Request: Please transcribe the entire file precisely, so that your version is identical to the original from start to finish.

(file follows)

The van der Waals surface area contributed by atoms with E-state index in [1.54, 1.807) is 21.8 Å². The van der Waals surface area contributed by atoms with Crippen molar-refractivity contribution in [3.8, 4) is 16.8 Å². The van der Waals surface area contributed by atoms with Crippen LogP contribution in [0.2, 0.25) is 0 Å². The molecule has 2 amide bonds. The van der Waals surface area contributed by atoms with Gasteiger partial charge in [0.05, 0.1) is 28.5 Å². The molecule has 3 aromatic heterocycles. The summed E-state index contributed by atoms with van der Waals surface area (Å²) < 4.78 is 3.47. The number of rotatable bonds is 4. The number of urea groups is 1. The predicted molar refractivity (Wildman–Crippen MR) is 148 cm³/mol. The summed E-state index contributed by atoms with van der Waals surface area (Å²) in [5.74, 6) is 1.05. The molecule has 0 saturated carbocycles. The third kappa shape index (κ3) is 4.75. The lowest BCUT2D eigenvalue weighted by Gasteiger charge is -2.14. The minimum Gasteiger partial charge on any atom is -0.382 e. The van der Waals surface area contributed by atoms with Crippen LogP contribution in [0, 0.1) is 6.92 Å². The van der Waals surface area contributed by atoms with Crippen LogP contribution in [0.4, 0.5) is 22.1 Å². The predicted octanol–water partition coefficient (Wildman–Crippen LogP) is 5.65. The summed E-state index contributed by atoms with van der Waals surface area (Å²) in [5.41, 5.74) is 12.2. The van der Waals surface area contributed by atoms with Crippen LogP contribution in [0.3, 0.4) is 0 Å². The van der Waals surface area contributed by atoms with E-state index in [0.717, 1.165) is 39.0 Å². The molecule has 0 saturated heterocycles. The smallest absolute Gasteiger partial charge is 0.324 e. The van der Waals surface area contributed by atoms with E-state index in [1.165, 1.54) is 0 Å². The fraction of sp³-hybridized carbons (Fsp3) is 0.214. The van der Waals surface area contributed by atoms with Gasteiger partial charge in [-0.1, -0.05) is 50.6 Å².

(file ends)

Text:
The van der Waals surface area contributed by atoms with E-state index in [1.54, 1.807) is 21.8 Å². The van der Waals surface area contributed by atoms with Crippen molar-refractivity contribution in [3.8, 4) is 16.8 Å². The van der Waals surface area contributed by atoms with Crippen LogP contribution in [0.2, 0.25) is 0 Å². The molecule has 2 amide bonds. The van der Waals surface area contributed by atoms with Gasteiger partial charge in [0.05, 0.1) is 28.5 Å². The molecule has 3 aromatic heterocycles. The summed E-state index contributed by atoms with van der Waals surface area (Å²) < 4.78 is 3.47. The number of rotatable bonds is 4. The number of urea groups is 1. The predicted molar refractivity (Wildman–Crippen MR) is 148 cm³/mol. The summed E-state index contributed by atoms with van der Waals surface area (Å²) in [5.74, 6) is 1.05. The molecule has 0 saturated carbocycles. The third kappa shape index (κ3) is 4.75. The lowest BCUT2D eigenvalue weighted by Gasteiger charge is -2.14. The minimum Gasteiger partial charge on any atom is -0.382 e. The van der Waals surface area contributed by atoms with Crippen LogP contribution in [0, 0.1) is 6.92 Å². The van der Waals surface area contributed by atoms with Crippen LogP contribution in [0.4, 0.5) is 22.1 Å². The predicted octanol–water partition coefficient (Wildman–Crippen LogP) is 5.65. The summed E-state index contributed by atoms with van der Waals surface area (Å²) in [5.41, 5.74) is 12.2. The van der Waals surface area contributed by atoms with Crippen LogP contribution in [0.3, 0.4) is 0 Å². The van der Waals surface area contributed by atoms with E-state index in [0.717, 1.165) is 39.0 Å². The molecule has 0 saturated heterocycles. The smallest absolute Gasteiger partial charge is 0.324 e. The van der Waals surface area contributed by atoms with E-state index in [1.165, 1.54) is 0 Å². The fraction of sp³-hybridized carbons (Fsp3) is 0.214. The van der Waals surface area contributed by atoms with Gasteiger partial charge in [-0.1, -0.05) is 50.6 Å².